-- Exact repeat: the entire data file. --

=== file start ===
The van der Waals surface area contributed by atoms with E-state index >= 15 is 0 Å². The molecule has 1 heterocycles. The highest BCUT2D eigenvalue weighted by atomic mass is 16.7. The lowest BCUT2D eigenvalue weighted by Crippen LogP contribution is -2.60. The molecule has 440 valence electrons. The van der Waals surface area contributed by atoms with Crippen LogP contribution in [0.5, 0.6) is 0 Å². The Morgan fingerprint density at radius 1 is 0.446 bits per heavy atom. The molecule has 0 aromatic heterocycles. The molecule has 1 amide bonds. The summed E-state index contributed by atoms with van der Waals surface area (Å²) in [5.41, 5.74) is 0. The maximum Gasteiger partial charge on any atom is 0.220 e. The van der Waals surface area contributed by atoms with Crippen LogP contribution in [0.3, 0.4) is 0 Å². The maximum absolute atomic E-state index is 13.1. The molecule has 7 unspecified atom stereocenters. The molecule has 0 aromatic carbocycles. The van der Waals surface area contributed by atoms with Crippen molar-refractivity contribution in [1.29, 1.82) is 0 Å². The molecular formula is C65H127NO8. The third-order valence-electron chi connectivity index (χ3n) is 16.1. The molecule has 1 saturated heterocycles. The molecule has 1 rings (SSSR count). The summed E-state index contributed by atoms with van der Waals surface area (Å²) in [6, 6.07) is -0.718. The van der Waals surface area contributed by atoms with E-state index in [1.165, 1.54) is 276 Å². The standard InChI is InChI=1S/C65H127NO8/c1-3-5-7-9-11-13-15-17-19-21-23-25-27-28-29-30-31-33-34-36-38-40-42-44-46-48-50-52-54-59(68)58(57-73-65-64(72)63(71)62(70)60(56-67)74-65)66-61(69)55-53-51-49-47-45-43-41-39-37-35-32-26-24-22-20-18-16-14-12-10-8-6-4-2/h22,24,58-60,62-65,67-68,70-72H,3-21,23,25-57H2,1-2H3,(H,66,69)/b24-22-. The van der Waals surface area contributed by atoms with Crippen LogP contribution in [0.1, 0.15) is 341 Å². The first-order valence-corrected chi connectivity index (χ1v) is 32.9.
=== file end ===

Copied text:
The van der Waals surface area contributed by atoms with E-state index >= 15 is 0 Å². The molecule has 1 heterocycles. The highest BCUT2D eigenvalue weighted by atomic mass is 16.7. The lowest BCUT2D eigenvalue weighted by Crippen LogP contribution is -2.60. The molecule has 440 valence electrons. The van der Waals surface area contributed by atoms with Crippen LogP contribution in [0.5, 0.6) is 0 Å². The Morgan fingerprint density at radius 1 is 0.446 bits per heavy atom. The molecule has 0 aromatic heterocycles. The molecule has 1 amide bonds. The summed E-state index contributed by atoms with van der Waals surface area (Å²) in [5.41, 5.74) is 0. The maximum Gasteiger partial charge on any atom is 0.220 e. The van der Waals surface area contributed by atoms with Crippen LogP contribution in [0.3, 0.4) is 0 Å². The maximum absolute atomic E-state index is 13.1. The molecule has 7 unspecified atom stereocenters. The molecule has 0 aromatic carbocycles. The van der Waals surface area contributed by atoms with Crippen molar-refractivity contribution in [1.29, 1.82) is 0 Å². The molecular formula is C65H127NO8. The third-order valence-electron chi connectivity index (χ3n) is 16.1. The molecule has 1 saturated heterocycles. The molecule has 1 rings (SSSR count). The summed E-state index contributed by atoms with van der Waals surface area (Å²) in [6, 6.07) is -0.718. The van der Waals surface area contributed by atoms with E-state index in [1.165, 1.54) is 276 Å². The standard InChI is InChI=1S/C65H127NO8/c1-3-5-7-9-11-13-15-17-19-21-23-25-27-28-29-30-31-33-34-36-38-40-42-44-46-48-50-52-54-59(68)58(57-73-65-64(72)63(71)62(70)60(56-67)74-65)66-61(69)55-53-51-49-47-45-43-41-39-37-35-32-26-24-22-20-18-16-14-12-10-8-6-4-2/h22,24,58-60,62-65,67-68,70-72H,3-21,23,25-57H2,1-2H3,(H,66,69)/b24-22-. The van der Waals surface area contributed by atoms with Crippen LogP contribution in [0.1, 0.15) is 341 Å². The first-order valence-corrected chi connectivity index (χ1v) is 32.9.